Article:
Existing home sales in Maryland continued to rebound in June with a 2 percent jump from a year ago, according to figures from Metropolitan Regional Information Systems and the Maryland Association of Realtors. Sales in the first six months were 1.3 percent higher than in the first half of 2011.
The median sales price also increased from a year earlier for the fifth consecutive month in June. The median price was about $269,000 in June, 8.5 percent higher than a year ago.
That’s the highest monthly figure in almost three years and the first time the state has seen five consecutive months of year-to-year median price increases since before the Great Recession hit in late 2007, according to state officials.
“Everyone I hear from continues to say they are busy,” said Carlton J. Boujai Jr., board president-elect of the Maryland Association of Realtors and an agent at Exit Realty Prosperity Group in Frederick. “That’s a good thing. We continue to plug along.”
July sales typically dip because people are on vacation, Boujai said.
“It’s been a little slower in our office this month than last month, but that’s to be expected,” he said.
Recent power outages also put a bit of a damper on sales activity, said Dennis Melby, vice president for Montgomery County with the Maryland Association of Realtors and an agent with Long and Foster’s Bethesda Gateway office.
“It’s a little slower in the summer than the spring, but June was still a good month for us,” he said.
Some properties in Montgomery are seeing multiple offers or buyers offering slightly more than asking price, Melby said.
Montgomery County posted the highest June median sales price in Maryland, $413,000, up 8 percent from a year earlier. Frederick had an 11 percent rise to $244,000, while Prince George’s County saw a 5 percent uptick to $177,000.
Baltimore city recorded the largest increase in median sales price to $143,000, while Garrett County in Western Maryland saw the biggest drop of 36 percent to $190,000.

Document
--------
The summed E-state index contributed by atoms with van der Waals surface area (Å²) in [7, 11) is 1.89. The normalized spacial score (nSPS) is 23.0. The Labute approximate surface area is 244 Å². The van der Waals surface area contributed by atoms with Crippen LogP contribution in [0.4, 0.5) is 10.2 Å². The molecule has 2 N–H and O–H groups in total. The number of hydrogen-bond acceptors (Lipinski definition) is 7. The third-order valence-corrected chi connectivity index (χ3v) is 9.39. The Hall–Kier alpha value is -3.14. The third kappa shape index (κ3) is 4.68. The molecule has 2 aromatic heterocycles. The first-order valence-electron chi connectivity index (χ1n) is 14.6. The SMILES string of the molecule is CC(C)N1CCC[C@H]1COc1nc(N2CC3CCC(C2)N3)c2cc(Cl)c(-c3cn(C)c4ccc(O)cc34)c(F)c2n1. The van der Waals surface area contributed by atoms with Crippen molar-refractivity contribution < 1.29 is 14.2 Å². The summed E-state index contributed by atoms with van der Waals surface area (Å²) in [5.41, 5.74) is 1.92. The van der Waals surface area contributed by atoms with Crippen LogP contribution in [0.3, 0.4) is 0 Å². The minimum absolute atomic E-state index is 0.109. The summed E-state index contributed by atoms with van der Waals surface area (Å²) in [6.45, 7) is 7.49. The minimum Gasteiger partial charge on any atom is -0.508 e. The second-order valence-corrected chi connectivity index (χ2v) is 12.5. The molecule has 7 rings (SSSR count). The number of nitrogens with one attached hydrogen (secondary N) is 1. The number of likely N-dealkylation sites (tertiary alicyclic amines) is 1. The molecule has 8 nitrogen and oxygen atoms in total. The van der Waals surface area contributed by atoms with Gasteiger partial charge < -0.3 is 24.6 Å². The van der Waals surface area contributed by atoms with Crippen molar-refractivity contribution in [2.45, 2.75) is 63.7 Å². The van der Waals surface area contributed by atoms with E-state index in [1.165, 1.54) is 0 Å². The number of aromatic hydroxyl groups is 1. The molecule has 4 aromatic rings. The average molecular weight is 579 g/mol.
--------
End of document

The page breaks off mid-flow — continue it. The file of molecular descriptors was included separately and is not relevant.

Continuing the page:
The price increases relate to tighter inventory and fewer foreclosures and short sales, Lawrence Yun, chief economist with the National Association of Realtors, said in a report.
Continued low interest rates are getting more people out to buy, agents and brokers say. The average 30-year mortgage nationally dropped to a record-low 3.53 percent this week, down from 4.52 percent a year ago, according to a report by government-backed mortgage entity Freddie Mac.
Throughout suburban Maryland, houses are selling in two or three months, while inventory has tightened significantly. In Prince George’s, inventory was down 51 percent from a year ago, while inventory was down 30 percent and 25 percent in Frederick and Montgomery, respectively.
In Montgomery, the average days on market was 56 in June, down from 62 a year ago. That declined to 85 days from 99 in Prince George’s and to 81 days from 101 in Frederick.
Statewide, inventory was down 27 percent in June from a year ago, while pending sales rose 4 percent.
Last month, the state started a program to provide a 2.875 percent interest rate to homebuyers in Baltimore city, Garrett and some other counties. The state also has a new program to help veterans and military families purchase a home with lower interest rates and assistance on down payment and closing costs.